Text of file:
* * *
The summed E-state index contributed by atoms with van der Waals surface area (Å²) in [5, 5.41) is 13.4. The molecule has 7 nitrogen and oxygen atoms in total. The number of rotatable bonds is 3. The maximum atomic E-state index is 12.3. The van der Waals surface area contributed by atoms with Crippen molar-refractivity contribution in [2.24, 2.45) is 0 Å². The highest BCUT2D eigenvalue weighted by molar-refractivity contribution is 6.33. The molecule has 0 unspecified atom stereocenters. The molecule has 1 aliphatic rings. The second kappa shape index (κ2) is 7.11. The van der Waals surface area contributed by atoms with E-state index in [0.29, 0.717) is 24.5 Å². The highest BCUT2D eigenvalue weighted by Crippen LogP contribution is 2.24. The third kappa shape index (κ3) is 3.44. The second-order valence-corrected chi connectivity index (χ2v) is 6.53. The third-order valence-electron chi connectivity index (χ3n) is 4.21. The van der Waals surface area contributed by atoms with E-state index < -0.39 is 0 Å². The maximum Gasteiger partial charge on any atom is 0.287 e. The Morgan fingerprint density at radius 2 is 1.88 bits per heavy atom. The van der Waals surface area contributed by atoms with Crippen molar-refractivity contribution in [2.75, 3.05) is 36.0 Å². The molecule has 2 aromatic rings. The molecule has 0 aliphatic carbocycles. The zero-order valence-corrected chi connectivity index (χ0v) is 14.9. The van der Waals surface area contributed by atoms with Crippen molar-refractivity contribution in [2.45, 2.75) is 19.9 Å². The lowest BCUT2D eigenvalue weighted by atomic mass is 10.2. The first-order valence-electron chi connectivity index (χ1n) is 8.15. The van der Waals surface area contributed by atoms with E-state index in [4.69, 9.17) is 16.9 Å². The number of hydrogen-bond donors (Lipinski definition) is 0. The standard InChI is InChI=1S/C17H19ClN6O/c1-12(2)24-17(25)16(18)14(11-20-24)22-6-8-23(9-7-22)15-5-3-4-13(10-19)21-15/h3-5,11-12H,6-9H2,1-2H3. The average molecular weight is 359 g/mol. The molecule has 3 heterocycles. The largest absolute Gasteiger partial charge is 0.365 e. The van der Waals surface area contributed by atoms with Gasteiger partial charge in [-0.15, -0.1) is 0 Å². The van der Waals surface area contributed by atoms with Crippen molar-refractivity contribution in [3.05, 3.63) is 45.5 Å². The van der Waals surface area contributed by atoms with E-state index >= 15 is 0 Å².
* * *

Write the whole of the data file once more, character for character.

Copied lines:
The summed E-state index contributed by atoms with van der Waals surface area (Å²) in [5, 5.41) is 13.4. The molecule has 7 nitrogen and oxygen atoms in total. The number of rotatable bonds is 3. The maximum atomic E-state index is 12.3. The van der Waals surface area contributed by atoms with Crippen molar-refractivity contribution in [2.24, 2.45) is 0 Å². The highest BCUT2D eigenvalue weighted by molar-refractivity contribution is 6.33. The molecule has 0 unspecified atom stereocenters. The molecule has 1 aliphatic rings. The second kappa shape index (κ2) is 7.11. The van der Waals surface area contributed by atoms with E-state index in [0.29, 0.717) is 24.5 Å². The highest BCUT2D eigenvalue weighted by Crippen LogP contribution is 2.24. The third kappa shape index (κ3) is 3.44. The second-order valence-corrected chi connectivity index (χ2v) is 6.53. The third-order valence-electron chi connectivity index (χ3n) is 4.21. The van der Waals surface area contributed by atoms with E-state index < -0.39 is 0 Å². The maximum Gasteiger partial charge on any atom is 0.287 e. The Morgan fingerprint density at radius 2 is 1.88 bits per heavy atom. The van der Waals surface area contributed by atoms with Crippen molar-refractivity contribution in [2.75, 3.05) is 36.0 Å². The molecule has 2 aromatic rings. The molecule has 0 aliphatic carbocycles. The zero-order valence-corrected chi connectivity index (χ0v) is 14.9. The van der Waals surface area contributed by atoms with Crippen molar-refractivity contribution in [2.45, 2.75) is 19.9 Å². The lowest BCUT2D eigenvalue weighted by atomic mass is 10.2. The first-order valence-electron chi connectivity index (χ1n) is 8.15. The van der Waals surface area contributed by atoms with E-state index in [4.69, 9.17) is 16.9 Å². The number of hydrogen-bond donors (Lipinski definition) is 0. The standard InChI is InChI=1S/C17H19ClN6O/c1-12(2)24-17(25)16(18)14(11-20-24)22-6-8-23(9-7-22)15-5-3-4-13(10-19)21-15/h3-5,11-12H,6-9H2,1-2H3. The average molecular weight is 359 g/mol. The molecule has 3 heterocycles. The largest absolute Gasteiger partial charge is 0.365 e. The van der Waals surface area contributed by atoms with Gasteiger partial charge in [-0.15, -0.1) is 0 Å². The van der Waals surface area contributed by atoms with Crippen molar-refractivity contribution in [3.05, 3.63) is 45.5 Å². The van der Waals surface area contributed by atoms with E-state index >= 15 is 0 Å².